Non-organic hops are heavily sprayed with pesticides, Brill says.
One thing’s certain. This tiny brewery tucked away in a courtyard on Ingalls Street, a few blocks from Natural Bridges State Beach on the west side of Santa Cruz, makes excellent beer.
Santa Cruz Mountain Brewing Pale Ale (My rating: ***) is an American-style pale ale, pungent, with a hoppy nose, 5.4 percent alcohol by volume. It has plenty of sweetness from the American Gambrinus malted barley and a hit of spice from the imported German Hallertau hops, which are added during fermentation in an ancient English technique called dry-hopping.
The brewery’s India Pale Ale (**), a style of strong, hoppy beer created by 17th century English brewers to supply the troops in India, is hoppier and stronger. It’s 7.5 percent alcohol, mildly malty with a pleasing dry finish.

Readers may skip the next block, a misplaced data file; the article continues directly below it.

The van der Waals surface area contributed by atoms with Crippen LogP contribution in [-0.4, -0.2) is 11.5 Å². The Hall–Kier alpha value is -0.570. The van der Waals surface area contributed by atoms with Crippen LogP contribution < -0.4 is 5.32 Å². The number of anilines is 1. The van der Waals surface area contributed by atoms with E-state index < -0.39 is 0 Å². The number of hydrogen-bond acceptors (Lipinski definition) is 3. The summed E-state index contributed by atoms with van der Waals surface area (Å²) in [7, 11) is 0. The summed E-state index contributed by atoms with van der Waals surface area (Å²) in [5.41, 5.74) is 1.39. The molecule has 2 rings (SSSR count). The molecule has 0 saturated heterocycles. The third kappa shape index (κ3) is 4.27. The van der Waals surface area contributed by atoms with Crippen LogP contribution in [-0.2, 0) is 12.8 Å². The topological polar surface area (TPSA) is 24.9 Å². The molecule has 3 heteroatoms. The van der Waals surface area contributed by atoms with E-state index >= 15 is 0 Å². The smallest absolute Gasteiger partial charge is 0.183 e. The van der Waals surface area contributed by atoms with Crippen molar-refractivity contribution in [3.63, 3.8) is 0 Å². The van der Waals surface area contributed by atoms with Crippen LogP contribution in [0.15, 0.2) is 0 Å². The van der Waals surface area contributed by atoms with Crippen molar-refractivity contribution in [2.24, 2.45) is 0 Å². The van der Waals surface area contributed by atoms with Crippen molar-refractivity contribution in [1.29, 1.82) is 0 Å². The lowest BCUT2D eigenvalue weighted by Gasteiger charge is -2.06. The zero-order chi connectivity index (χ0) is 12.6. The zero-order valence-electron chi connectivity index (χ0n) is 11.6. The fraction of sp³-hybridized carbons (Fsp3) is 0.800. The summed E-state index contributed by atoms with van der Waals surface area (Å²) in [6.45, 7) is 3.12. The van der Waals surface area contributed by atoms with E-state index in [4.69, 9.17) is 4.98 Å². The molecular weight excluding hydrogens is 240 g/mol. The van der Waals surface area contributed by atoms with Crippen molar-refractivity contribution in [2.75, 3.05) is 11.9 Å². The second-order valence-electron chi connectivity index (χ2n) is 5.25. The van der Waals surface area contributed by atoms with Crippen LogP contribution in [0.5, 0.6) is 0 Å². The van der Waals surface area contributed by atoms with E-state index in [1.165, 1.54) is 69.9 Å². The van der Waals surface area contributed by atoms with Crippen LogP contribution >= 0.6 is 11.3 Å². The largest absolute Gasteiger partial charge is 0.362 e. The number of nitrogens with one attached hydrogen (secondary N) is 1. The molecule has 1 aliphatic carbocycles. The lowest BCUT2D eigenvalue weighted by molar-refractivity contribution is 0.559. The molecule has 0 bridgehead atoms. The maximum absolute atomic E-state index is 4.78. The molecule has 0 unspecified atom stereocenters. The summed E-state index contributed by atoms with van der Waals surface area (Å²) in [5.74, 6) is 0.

Dread Brown Ale (*** 1/2) is a real stunner. Brewed by Emily Thomas, it has an intense nose of sweet malt and roasted barley. It tastes like heaven: light, with pleasant notes of caramel, chocolate and coffee and a rush of hops in a long, dry finish. It won a gold medal at the California State Fair in 2006.
In a way, it’s fitting that Emily Thomas’ Dread Brown is a medal-winner. She was the first home brewer among the three founders. “My uncle taught me how to brew when I was in college at Lewis & Clark in Portland,” she says. “In college, I brewed a lot of beer, and I drank a lot of beer. It became a hobby, and for my graduation present I got home-brew equipment.”
She met Brill in San Diego, where she was working as an engineer for Qualcomm. “She taught me how to brew,” Brill says. “In the beginning, I was not a beer fanatic, but when I tasted the first beer we made together . . .”